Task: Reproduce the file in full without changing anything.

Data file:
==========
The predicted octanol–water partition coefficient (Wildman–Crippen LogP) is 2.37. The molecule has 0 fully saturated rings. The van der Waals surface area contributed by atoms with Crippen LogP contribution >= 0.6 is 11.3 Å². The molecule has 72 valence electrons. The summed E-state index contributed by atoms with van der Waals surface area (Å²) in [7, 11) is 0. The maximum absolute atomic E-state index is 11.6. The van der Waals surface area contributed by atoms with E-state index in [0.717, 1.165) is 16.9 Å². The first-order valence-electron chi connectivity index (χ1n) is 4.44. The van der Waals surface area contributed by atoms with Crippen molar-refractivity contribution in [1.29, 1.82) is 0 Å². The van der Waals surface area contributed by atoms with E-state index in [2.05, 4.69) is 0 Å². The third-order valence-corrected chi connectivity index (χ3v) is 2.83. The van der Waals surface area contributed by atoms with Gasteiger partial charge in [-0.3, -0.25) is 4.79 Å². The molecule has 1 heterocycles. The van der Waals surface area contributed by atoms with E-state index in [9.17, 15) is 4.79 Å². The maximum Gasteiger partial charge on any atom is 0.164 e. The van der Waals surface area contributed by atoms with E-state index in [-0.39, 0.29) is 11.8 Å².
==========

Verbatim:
The predicted octanol–water partition coefficient (Wildman–Crippen LogP) is 2.37. The molecule has 0 fully saturated rings. The van der Waals surface area contributed by atoms with Crippen LogP contribution >= 0.6 is 11.3 Å². The molecule has 72 valence electrons. The summed E-state index contributed by atoms with van der Waals surface area (Å²) in [7, 11) is 0. The maximum absolute atomic E-state index is 11.6. The van der Waals surface area contributed by atoms with E-state index in [0.717, 1.165) is 16.9 Å². The first-order valence-electron chi connectivity index (χ1n) is 4.44. The van der Waals surface area contributed by atoms with Crippen molar-refractivity contribution in [1.29, 1.82) is 0 Å². The van der Waals surface area contributed by atoms with E-state index in [2.05, 4.69) is 0 Å². The third-order valence-corrected chi connectivity index (χ3v) is 2.83. The van der Waals surface area contributed by atoms with Gasteiger partial charge in [-0.3, -0.25) is 4.79 Å². The molecule has 1 heterocycles. The van der Waals surface area contributed by atoms with E-state index in [9.17, 15) is 4.79 Å². The maximum Gasteiger partial charge on any atom is 0.164 e. The van der Waals surface area contributed by atoms with E-state index in [-0.39, 0.29) is 11.8 Å².